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Reasons Children are Clingy

January 22nd, 2021
Chrissie
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Reasons Children are Clingy
This is a question often asked by parents as they try to walk with their toddler holding onto their leg tighter than a limpet. The simple answer is that most babies and toddlers go through a ‘clingy’ stage and this stage is a totally normal one, but needs to be handled carefully. Clinginess is a strong emotional reaction to certain situations and children of different characteristics, react differently. Having said that, clingy children are hard work and really tiring.

Separation anxiety.

The bottom line is that you are the centre of your child’s world and to them you represent warmth, security and food. Not surprisingly, many babies start to cry the moment they lose sight of you in the room, but tears quickly turn to smiles, the moment they see you again. Many toddlers can be seen going into complete melt down when they're told that their parent will be leaving them for awhile. Their reactions are often very dramatic with flood of tears, clinging to your leg or bouncing around the room totally inconsolable.
Sometimes separation anxiety can continue even when your child has started school but this is usually linked to the move to a new school or something happening at home such as the arrival of a new baby or relationship problems.

Stranger anxiety.

Many children become clingy when they are faced with an environment full of strangers. It is certainly good that they are unsure of strangers, as it means that they are much less likely to trust them, but at the same time, a display of extreme emotion or behaviour is a little too much. It is important that children learn how to separate from their parents and how to be confident when they are.
If your child is introverted they will find it difficult to cope with groups of people so try getting to play school or a birthday party a few minutes early when there are few people around.

Other causes of clinginess.

Children can have a sixth sense and know when things are going on especially between other family members. If parents are going through a difficult patch or are separating your child will already know and it is pointless hiding illness or mental health problems from them.
Other life events can also rock your child’s confidence and these include moving house, a new baby, new school when your child will need support as they adjust to the changes and begin to feel safe and secure again.
As your child is growing, so is their character and their own will and determination. Consequently, when they get upset about you leaving, whilst they are feeling anxious, there is also a liberal dusting of wanting you to stay just simply because it is what they want!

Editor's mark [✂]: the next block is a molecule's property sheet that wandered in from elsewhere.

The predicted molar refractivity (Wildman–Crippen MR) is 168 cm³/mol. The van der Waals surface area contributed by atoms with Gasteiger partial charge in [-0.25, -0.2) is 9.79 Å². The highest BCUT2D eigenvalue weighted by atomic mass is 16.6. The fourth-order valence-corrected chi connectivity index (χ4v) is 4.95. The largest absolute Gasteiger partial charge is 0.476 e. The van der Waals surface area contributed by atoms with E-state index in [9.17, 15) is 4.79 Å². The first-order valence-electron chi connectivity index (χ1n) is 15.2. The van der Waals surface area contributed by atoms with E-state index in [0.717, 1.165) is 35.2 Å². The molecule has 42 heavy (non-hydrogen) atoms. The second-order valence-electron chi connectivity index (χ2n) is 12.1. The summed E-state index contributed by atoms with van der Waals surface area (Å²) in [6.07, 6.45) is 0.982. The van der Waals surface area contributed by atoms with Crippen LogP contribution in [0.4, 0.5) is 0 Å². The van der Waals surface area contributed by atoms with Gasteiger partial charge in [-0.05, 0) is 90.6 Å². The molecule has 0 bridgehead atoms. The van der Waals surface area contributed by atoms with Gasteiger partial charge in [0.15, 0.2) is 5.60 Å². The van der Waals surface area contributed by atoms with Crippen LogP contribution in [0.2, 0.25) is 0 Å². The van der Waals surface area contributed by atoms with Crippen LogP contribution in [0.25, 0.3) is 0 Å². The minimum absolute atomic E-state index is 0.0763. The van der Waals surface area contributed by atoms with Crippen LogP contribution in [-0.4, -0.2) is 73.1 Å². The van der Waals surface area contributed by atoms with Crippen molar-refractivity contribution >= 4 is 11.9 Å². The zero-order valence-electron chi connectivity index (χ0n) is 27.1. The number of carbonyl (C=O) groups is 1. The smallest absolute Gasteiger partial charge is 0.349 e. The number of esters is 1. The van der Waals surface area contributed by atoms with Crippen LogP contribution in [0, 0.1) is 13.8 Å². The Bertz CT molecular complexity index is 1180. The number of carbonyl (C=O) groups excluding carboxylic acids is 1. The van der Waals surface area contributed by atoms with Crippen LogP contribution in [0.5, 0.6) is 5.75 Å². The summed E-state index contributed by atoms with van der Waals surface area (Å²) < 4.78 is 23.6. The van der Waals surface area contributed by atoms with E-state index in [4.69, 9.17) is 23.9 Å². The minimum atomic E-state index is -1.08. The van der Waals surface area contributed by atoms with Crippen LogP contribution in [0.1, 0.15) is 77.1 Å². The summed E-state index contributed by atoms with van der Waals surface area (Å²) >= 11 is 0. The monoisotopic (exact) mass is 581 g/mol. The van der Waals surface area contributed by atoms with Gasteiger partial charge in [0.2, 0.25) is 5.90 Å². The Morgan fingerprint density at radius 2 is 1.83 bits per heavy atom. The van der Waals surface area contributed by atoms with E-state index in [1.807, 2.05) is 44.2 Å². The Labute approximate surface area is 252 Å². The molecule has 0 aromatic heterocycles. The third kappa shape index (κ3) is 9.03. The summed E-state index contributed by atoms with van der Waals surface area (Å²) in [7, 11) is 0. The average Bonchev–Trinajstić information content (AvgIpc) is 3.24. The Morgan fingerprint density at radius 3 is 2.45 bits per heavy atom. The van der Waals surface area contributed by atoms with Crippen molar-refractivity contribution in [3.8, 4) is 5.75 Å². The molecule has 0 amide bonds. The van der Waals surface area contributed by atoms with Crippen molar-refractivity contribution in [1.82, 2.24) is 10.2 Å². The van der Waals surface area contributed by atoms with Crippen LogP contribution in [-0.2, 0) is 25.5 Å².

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How to cope with clinginess.....

Comfort your child and never ignore or punish them for their outbursts, try and understand how they feel. If you are feeling embarrassed, try not to be as it is a phase and it will pass.

If your child starts to take a wobble about being left, give them a cuddle rather than leave anyway. It takes a little longer but it works!

Never creep away, always tell your child when you are leaving and for how long.

It is important to talk with your child well before a new situation such as a house move. Find out what aspects make them anxious such as leaving friends behind, the play park etc.

Recognise your child’s feelings and tell them that you feel the same and why.

Reassure your child about why you have to leave them sometimes but always come back when you say you will.

Talk about emotions together as many children find this helps. For example, do they get worried when they cannot see you in a group of people?

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Always stay calm. This is easier said than done, but if your child sees you getting uptight and anxious because they are throwing a wobbly about you leaving them at a new school, they will believe that they are right to have concerns as obviously there is something wrong.

Being independent is a life skill your child needs to learn. When you are at home together, give them little jobs to do and encourage them to play or look at a book on their own. Encourage your partner and close family members to spend time with your child, whilst you go out so they grow used to it.

Although the clingy phase is a difficult one to cope with, it is important to keep reminding yourself that it is just a phase and that it will pass. Some children are particularly sensitive and will take months rather than weeks to adapt to new situations and will need your full support throughout. If you find that their clinginess is occurring every day and it is interfering with every day life and has gone on for more than a month, it will be worth seeking the advice of your family doctor.

Don't forget one day they will be all grown up and you will be the one wanting to cling to them!

Chrissie x

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